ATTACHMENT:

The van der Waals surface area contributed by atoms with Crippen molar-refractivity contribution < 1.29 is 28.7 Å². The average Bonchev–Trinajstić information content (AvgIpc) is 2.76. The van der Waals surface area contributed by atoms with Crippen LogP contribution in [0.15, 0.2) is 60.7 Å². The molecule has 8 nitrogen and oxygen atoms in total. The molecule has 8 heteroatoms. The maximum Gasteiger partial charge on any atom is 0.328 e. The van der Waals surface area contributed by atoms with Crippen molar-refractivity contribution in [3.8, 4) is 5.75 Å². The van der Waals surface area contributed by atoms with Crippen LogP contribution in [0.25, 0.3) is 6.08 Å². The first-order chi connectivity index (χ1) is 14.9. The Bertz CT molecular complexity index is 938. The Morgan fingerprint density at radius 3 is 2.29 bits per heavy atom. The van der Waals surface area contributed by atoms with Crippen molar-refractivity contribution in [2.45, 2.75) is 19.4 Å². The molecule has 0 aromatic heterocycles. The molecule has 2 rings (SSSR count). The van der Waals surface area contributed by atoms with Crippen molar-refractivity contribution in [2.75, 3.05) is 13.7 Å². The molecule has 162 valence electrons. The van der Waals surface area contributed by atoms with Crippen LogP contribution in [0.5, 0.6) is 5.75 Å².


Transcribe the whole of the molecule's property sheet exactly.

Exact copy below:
The van der Waals surface area contributed by atoms with Crippen molar-refractivity contribution < 1.29 is 28.7 Å². The average Bonchev–Trinajstić information content (AvgIpc) is 2.76. The van der Waals surface area contributed by atoms with Crippen LogP contribution in [0.15, 0.2) is 60.7 Å². The molecule has 8 nitrogen and oxygen atoms in total. The molecule has 8 heteroatoms. The maximum Gasteiger partial charge on any atom is 0.328 e. The van der Waals surface area contributed by atoms with Crippen molar-refractivity contribution in [3.8, 4) is 5.75 Å². The van der Waals surface area contributed by atoms with Crippen LogP contribution in [0.25, 0.3) is 6.08 Å². The first-order chi connectivity index (χ1) is 14.9. The Bertz CT molecular complexity index is 938. The Morgan fingerprint density at radius 3 is 2.29 bits per heavy atom. The van der Waals surface area contributed by atoms with Crippen molar-refractivity contribution in [2.45, 2.75) is 19.4 Å². The molecule has 0 aromatic heterocycles. The molecule has 2 rings (SSSR count). The van der Waals surface area contributed by atoms with Crippen molar-refractivity contribution in [2.75, 3.05) is 13.7 Å². The molecule has 162 valence electrons. The van der Waals surface area contributed by atoms with Crippen LogP contribution in [0.5, 0.6) is 5.75 Å².